Web (2014)

Length: 1h 23m
Producer: Michael Pertnoy, Michael Kleiman, Stefan Nowicki & Joey Carey
Director: Michael Kleiman

Host: Dr. Dafna Lemish, PhD
Guest: Dr. Morgan Ames, PhD

Dr. Lemish’s summary of the film’s post-screening discussion:

Web – connecting is just the beginning.

Guest: Dr. Morgan Ames, PhD

The discussion of the movie WEB explored the unique challenges facing children in the developing world and the role, if any, that the project One Laptop Per Child (OLPC) had in responding to these challenges. Our group noted research suggesting that the grandiose vision for OLPC has not been achieved based on findings from follow-up studies reporting insignificant benefits. These findings were attributed in part to the absence of systematic implementation in the school systems and teacher training. After the novelty wore off, children stopped using the laptops and governments stopped purchasing them.

The discussion focused on two levels: the level of the project itself, and the level of the movie as a representation of that project. Following a description of the vision and history of OLPC, we discussed the various explanations provided for what is perceived today by many as the failure of the project to achieve its goals of bringing progress to marginalized children. Criticisms ranged from discussion of logistical issues (technology, design, price, competitions with other cheap products), to larger issues about “techno utopia” – the belief that technology can bring progress and resolve pervasive sociological and cultural inequalities characterizing the human condition around the globe.

Host Dr. Dafna Lemish, PhD

Second Skin (2009)

Length: 1h 35m
Producer: Peter Brauer & Victor Pineiro
Director: Juan Carlos Pineiro Escoriaza

Host: Dr. Patricia Greenfield, PhD
Guest: Juan Carlos Pineiro Escoriaza

Dr. Greenfield’s introduction to the film:

Documentary: challenges to our assumptions relating to friendships and romantic relationships

Korea now has a national policy for treating and preventing Internet addiction. According to Dr. Koh, who spoke earlier today at this conference, as countries become as informatized as Korea, they too will follow in Korea’s footsteps in seeing this as a problem area. And as we also saw earlier today, the new diagnostic manual of the American Psychiatric Association, DSM-V, notes that Internet Gaming Disorder is a condition warranting more clinical research and experience, with a view to considering whether it may be included in the future in the diagnostic manual as a formal disorder. The film tonight takes a look at Internet Gaming Disorder: taking the form of addiction to Massively Multiplayer Online Role Playing Games (acronym: MMORPG).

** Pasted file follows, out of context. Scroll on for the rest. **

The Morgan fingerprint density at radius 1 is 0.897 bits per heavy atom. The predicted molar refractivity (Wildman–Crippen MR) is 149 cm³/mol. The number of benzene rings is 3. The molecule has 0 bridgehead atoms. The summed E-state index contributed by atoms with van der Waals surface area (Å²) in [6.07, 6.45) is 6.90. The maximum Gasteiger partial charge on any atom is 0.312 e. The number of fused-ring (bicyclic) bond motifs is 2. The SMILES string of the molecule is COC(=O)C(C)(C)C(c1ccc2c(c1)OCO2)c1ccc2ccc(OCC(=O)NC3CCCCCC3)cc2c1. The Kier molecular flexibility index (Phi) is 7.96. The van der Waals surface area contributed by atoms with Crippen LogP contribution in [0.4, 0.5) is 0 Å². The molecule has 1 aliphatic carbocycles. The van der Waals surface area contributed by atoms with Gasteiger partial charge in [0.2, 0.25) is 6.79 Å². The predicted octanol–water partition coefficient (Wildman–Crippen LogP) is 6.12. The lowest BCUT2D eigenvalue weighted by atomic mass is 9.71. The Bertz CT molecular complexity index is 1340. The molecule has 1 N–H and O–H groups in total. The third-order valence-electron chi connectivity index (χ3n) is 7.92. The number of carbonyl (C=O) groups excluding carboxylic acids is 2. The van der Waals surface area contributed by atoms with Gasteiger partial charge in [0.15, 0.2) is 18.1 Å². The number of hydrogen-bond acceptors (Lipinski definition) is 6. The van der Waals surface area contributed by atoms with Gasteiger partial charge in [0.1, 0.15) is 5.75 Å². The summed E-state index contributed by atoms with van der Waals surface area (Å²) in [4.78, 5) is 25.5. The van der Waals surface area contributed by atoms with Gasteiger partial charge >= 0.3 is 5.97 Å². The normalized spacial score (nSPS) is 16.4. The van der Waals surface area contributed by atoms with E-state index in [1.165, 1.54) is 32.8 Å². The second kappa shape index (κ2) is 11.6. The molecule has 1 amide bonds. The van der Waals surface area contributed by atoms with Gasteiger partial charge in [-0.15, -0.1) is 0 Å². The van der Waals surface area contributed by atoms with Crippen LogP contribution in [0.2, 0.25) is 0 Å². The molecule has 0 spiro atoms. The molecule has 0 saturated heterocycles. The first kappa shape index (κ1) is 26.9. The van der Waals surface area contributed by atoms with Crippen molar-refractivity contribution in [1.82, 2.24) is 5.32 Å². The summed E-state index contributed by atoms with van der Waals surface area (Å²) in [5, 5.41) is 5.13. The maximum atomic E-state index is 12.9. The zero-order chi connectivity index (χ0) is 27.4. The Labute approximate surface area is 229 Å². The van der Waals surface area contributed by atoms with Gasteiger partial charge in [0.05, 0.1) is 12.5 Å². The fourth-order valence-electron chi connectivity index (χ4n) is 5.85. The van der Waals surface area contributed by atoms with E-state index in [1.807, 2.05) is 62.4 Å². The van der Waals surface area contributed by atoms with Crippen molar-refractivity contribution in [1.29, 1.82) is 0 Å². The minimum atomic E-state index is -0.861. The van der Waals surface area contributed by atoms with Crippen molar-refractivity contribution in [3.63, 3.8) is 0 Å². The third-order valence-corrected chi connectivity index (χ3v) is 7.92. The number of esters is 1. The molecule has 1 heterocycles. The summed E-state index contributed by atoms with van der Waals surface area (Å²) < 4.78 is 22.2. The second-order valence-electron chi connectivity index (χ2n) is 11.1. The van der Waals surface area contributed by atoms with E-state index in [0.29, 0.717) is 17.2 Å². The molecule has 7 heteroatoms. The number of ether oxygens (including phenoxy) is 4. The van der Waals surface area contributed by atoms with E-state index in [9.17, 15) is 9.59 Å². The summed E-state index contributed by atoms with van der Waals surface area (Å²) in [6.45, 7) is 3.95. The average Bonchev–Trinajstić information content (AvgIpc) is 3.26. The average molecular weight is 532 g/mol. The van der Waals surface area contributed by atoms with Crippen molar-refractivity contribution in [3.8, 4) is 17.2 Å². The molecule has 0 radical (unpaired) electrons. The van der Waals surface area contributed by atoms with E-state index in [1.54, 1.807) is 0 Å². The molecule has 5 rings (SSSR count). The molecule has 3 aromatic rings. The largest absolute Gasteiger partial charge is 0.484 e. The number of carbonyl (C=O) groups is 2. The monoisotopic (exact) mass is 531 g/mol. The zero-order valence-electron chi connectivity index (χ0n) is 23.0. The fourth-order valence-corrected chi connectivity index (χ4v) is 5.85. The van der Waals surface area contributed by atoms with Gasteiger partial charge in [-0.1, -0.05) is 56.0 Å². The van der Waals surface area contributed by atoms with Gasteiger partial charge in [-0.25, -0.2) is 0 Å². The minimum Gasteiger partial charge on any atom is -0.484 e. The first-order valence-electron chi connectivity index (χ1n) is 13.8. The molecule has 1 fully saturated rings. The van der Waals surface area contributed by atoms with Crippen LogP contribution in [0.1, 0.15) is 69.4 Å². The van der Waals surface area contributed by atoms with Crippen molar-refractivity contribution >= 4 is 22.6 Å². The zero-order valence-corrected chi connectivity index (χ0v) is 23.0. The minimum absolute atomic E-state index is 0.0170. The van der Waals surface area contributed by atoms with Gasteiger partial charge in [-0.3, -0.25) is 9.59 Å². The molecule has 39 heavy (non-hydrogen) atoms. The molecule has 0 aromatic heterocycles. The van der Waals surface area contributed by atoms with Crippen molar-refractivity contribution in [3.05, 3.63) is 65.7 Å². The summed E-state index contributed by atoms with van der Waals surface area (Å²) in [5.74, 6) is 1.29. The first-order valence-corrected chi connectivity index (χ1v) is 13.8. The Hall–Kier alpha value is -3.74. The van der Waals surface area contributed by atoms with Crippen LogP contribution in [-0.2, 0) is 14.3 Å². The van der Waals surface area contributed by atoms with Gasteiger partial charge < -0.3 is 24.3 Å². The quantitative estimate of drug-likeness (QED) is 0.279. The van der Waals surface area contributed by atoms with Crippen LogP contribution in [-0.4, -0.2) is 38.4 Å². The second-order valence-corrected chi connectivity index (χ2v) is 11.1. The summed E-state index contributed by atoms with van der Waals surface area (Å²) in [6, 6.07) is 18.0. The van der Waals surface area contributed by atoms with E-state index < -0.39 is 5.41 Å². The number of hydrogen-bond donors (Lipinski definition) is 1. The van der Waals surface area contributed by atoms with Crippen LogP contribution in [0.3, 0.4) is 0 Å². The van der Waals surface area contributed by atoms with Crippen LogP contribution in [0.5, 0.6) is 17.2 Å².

Here are some of the symptoms that have been identified in scientific reports used by the DSMV; they are shown, up close and personal, in the film’s case studies: “Gamers play compulsively, to the exclusion of other interests, and their persistent and recurrent online activity results in clinically significant impairment or distress. People with this condition endanger their academic or job functioning because of the amount of time they spend playing. They experience symptoms of withdrawal when pulled away from gaming.”

second_skinThe DSM briefing goes on to say “Much of this literature stems from evidence from Asian countries and centers on young males. The studies suggest that when these individuals are engrossed in Internet games, certain pathways in their brains are triggered in the same direct and intense way that a drug addict’s brain is affected by a particular substance. The gaming prompts a neurological response that influences feelings of pleasure and reward, and the result, in the extreme, is manifested as addictive behavior.”

For a comprehensive overview of the research in this area on neural responses and therapeutic approaches, I recommend to you a new book edited by Christian Montag and Martin Reuter, Internet Addiction: Neuroscientific Approaches and Therapeutical Interventions.

So for us interested in screens and human development, learning more about the lived experience of Internet gaming disorder is one of the important benefits of seeing Second Skin.

This disorder is of course a danger of these games. But the film also portrays a benefit: In the online gaming community, no one knows or cares if you are disabled – you can function as an able-bodied player and community member. And this is an exhilarating experience for those afflicted. This is another important message of the film for those of us interested in screens and human development.

So keep these points in mind as you watch this wonderful documentary film for the next 95 minutes. The film contains much, much more than this – e.g., challenges to our assumptions relating to friendships and romantic relationships. After the film we will have the privilege of delving into many important issues – and whatever interests you – in Q&A with the film’s director, cinematographer, and editor, Juan Carlos Piñeiro Escoriaza, who has generously traveled to Irvine to be with us this evening.

Dr. Patricia Greenfield, Host Juan Carlos Pineiro Escoriaza, Director, Second Skin